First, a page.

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Rape and Assault Cases at Apartments and on other commercial properties are one of our practice areas. These cases are known in the industry as negligent security cases. This refers to the failure of the landlord to provide adequate security to protect tenants. We have handled these cases all over Georgia including Roswell, Stone Mountain, Alpharetta, Tifton, Jonesboro, Riverdale, and Marietta.
The core components of a workable negligent security case are:
Our firm lawyers defended these cases for insurance companies for years and are familiar with how to attack the defenses. Step one is always a thorough analysis of the prior crime in the area.
Woodall v. Rivermont Apartments Ltd. Partnership, 239 Ga. App. 36 (1999)
Wal-Mart Stores Inc. v. Lee, 290 Ga. App. 541 (2008)
Days Inn of America v. Matt, 265 Ga. 235 (1995)
Drayton v. Kroger Co., 297 Ga. App 484 (2009) (prior assault in the parking lot did not put the store on notice of personal crime inside the store)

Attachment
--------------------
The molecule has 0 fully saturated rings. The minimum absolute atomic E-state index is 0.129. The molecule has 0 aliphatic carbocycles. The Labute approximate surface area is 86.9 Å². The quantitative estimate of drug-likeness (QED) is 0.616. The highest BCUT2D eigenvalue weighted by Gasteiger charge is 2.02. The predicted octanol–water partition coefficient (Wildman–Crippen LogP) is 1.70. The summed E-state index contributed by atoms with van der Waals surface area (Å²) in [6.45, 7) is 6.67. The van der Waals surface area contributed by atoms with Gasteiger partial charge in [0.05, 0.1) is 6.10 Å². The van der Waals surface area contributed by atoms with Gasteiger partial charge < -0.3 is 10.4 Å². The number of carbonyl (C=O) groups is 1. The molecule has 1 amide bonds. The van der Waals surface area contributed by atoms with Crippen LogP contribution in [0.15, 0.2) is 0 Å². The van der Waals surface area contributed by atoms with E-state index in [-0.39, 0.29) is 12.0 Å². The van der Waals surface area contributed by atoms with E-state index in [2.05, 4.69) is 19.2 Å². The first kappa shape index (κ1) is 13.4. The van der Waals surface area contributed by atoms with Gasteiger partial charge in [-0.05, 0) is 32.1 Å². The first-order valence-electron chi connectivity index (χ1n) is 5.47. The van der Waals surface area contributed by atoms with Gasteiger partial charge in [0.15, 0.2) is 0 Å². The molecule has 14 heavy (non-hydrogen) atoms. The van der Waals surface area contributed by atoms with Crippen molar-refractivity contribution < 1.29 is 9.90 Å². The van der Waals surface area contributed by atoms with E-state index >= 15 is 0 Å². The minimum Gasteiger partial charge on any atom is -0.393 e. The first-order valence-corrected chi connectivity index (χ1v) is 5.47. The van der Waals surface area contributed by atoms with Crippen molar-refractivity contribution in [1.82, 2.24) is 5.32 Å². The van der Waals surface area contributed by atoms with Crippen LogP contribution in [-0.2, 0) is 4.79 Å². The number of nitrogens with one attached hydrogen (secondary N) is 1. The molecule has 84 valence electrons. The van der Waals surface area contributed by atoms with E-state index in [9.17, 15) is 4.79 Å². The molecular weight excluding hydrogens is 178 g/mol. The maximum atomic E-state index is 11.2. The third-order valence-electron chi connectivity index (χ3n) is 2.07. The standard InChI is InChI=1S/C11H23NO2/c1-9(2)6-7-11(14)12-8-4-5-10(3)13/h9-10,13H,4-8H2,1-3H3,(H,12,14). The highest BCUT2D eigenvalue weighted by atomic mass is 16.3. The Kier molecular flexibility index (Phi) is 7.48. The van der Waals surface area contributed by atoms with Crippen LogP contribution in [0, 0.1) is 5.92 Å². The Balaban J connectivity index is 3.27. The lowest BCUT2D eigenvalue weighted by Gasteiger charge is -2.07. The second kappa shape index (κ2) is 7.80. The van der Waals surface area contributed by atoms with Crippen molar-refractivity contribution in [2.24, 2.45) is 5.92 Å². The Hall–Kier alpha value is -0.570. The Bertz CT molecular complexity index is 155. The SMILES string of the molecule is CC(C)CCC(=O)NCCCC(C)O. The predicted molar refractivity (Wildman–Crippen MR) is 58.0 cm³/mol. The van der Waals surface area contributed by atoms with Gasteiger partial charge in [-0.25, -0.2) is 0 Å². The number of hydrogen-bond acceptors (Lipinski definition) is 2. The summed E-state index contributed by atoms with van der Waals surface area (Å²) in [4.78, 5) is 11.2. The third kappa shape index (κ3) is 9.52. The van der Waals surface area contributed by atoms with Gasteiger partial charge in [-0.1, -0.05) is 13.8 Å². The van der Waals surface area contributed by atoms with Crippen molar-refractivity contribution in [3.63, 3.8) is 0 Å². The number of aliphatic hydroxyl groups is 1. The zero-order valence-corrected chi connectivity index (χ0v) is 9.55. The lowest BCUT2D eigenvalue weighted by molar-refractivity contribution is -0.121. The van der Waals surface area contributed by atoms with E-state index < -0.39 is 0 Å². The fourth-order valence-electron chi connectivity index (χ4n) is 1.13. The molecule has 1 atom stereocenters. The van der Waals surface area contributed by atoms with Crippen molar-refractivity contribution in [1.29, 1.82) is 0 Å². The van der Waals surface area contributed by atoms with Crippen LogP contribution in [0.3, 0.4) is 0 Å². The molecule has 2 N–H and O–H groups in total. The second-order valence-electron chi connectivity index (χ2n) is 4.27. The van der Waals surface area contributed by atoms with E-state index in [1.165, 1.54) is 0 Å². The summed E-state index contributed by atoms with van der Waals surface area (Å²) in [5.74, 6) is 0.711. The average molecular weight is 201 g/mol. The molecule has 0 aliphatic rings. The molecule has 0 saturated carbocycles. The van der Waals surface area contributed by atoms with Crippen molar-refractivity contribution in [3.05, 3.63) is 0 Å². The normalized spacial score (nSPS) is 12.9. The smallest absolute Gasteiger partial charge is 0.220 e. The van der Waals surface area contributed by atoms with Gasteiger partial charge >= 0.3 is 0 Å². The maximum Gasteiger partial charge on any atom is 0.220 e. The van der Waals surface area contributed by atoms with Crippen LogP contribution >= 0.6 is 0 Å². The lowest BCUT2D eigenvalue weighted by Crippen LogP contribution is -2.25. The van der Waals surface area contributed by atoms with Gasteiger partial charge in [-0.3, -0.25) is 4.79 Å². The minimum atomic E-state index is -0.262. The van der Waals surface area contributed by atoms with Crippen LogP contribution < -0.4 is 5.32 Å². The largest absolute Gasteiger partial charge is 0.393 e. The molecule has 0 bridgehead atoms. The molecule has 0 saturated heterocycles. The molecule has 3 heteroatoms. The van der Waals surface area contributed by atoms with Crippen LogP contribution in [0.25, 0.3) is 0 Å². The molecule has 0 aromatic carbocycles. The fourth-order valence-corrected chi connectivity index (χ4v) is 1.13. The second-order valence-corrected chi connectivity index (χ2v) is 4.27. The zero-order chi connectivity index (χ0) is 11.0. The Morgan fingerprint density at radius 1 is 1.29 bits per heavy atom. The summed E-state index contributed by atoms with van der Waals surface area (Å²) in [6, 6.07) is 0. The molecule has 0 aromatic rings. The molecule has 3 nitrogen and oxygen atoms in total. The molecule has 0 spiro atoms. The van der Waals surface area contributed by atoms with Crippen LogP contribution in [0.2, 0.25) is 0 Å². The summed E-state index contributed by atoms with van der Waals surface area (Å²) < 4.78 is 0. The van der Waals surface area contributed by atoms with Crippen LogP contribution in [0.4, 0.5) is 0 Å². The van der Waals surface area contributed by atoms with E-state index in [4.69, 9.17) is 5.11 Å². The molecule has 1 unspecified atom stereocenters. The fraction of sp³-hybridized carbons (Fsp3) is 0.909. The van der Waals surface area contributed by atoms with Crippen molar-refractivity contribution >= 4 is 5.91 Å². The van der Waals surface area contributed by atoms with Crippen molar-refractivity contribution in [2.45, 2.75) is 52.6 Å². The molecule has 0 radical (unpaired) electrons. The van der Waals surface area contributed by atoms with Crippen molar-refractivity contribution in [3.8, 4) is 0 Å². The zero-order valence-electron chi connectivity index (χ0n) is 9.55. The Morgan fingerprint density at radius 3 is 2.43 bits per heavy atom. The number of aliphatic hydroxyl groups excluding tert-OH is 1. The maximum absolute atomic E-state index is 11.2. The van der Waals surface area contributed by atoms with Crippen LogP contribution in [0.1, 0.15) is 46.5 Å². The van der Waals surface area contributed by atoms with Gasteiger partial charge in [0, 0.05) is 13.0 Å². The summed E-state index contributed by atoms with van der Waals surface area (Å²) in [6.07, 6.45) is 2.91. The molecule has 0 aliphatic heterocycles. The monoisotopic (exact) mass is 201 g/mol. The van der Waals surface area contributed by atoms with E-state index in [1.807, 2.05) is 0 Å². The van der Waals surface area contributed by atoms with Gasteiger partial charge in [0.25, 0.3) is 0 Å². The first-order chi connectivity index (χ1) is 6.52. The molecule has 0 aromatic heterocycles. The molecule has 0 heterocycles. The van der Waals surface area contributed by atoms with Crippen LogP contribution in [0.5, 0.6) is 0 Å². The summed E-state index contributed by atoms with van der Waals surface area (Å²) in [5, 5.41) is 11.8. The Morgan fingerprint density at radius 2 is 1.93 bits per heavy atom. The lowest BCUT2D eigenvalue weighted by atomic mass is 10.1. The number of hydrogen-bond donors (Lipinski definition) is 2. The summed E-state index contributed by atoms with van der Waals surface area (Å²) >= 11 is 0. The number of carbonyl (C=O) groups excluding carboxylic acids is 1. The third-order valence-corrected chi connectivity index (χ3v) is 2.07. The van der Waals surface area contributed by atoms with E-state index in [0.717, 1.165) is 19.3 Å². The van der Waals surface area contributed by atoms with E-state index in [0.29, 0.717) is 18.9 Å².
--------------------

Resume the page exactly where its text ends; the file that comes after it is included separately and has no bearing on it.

Walker v. Aderhold Properties, 303 Ga. App. 710 (2010) is a recent apartment rape case that does a good job of summarizing the state of the law in Georgia.
Good Facts: Evidence of broken gates, a malfunctioning back door, a higher-end property, malfunctioning security gates. Video testimony from the perp that they got in through the malfunctioning gate.
Bad Facts: No prior person on person crimes, only three prior unoccupied burglaries. Video of perp was arguably not admissible.
The defendants moved for summary judgment on common lines.
1. The Court pointed to the classic Sturbridge case and ruled that burglaries are dangerous enough to cause businesses to anticipate personal crime. The defendant foolishly tried to argue that the police reports and incident reports were hearsay, but remember the issue is notice to the complex, not the truth that the prior crimes occurred. Exception to hearsay. They did not even get to business records exception. The analysis ran like this: